Credit Agency Issues Warning for the U.S.—What Does it Mean?

Standard & Poor’s Rating Service, which regularly evaluates the credit worthiness of all types of bonds, today downgraded its outlook from “Stable” to “Negative” for the U.S.  While it reaffirmed that U.S. Treasury securities retain their highest possible AAA rating, S&P said there is a one in three chance that this rating could be reduced if the deficit outlook does not improve materially over the next two years.

The primary concern of the rating agency is that the large gap between Republicans and Democrats could prevent meaningful action to reduce the growth of U.S. public sector debt until after the 2012 election.  The U.S. deficit/GDP ratio is already significantly higher than most other nations receiving the AAA status.

Credit agency ratings have often been slow to acknowledge deteriorating conditions, as was clearly evident in the run-up to the financial crisis.  The serious debt issue that the U.S. faces has been apparent for a number of years as the entitlement legacy for retiring baby boomers looms.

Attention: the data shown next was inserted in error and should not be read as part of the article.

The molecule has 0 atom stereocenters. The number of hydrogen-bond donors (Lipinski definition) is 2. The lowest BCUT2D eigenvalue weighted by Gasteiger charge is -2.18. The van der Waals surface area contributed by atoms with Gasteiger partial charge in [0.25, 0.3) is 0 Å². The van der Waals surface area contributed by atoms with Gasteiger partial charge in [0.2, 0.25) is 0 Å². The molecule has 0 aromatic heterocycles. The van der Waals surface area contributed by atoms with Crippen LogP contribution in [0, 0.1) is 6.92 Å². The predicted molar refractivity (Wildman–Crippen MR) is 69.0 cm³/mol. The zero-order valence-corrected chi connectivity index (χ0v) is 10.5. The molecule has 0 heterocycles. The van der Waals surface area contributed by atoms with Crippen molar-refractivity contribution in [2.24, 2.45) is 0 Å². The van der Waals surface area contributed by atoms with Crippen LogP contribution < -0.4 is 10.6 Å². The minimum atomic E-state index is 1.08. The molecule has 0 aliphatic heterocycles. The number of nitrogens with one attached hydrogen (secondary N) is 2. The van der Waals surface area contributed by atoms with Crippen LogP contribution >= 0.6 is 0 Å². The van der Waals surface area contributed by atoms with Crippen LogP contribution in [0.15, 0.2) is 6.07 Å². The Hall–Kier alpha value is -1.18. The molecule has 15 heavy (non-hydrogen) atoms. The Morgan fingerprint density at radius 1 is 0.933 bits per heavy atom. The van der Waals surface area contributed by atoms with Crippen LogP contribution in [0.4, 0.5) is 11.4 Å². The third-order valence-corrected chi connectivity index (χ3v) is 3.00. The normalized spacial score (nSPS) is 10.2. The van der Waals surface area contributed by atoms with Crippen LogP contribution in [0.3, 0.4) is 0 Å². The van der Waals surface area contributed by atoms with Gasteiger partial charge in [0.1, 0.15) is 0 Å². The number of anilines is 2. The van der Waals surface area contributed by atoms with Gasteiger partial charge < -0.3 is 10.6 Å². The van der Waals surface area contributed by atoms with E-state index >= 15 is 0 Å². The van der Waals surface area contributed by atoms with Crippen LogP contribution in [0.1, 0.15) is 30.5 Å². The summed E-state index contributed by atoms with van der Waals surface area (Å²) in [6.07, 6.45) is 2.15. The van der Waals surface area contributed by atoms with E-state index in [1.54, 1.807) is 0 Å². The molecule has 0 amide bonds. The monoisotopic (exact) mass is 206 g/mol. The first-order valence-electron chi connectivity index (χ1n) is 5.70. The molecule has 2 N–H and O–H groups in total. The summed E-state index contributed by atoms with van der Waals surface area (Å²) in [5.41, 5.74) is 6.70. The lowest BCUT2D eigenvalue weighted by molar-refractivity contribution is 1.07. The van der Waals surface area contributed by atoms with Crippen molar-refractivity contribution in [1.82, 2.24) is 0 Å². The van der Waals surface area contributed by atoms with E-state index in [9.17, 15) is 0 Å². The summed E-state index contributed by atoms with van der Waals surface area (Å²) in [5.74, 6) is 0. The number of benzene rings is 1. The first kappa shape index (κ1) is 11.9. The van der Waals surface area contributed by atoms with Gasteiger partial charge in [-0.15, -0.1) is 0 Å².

Nevertheless, markets reacted on the S&P announcement by driving stock prices and Treasury bond prices lower and gold prices higher.  This was probably an overreaction as the primary message of a credit rating is to indicate the probability of a major restructuring of a country’s debt or default.  While a failure to take rapid and large steps to address its budget problems suggests that interest rates could move higher and/or the dollar move lower in the next few years, the U.S. is not in the same league as Greece, Ireland, or Portugal.  Its economy is highly productive, its labor markets are highly flexible, and most of its trade flows and external liabilities are denominated in its own currency.  The U.S. will honor its commitments to its bond holders.

Perhaps the S&P rating will serve as the wake-up call to Washington that this is not the time for politics as usual or that 2011 can be the time for positioning for next year’s presidential and congressional elections.  Deficit reduction will not be easy, but the cost of not taking significant action will be even more painful.


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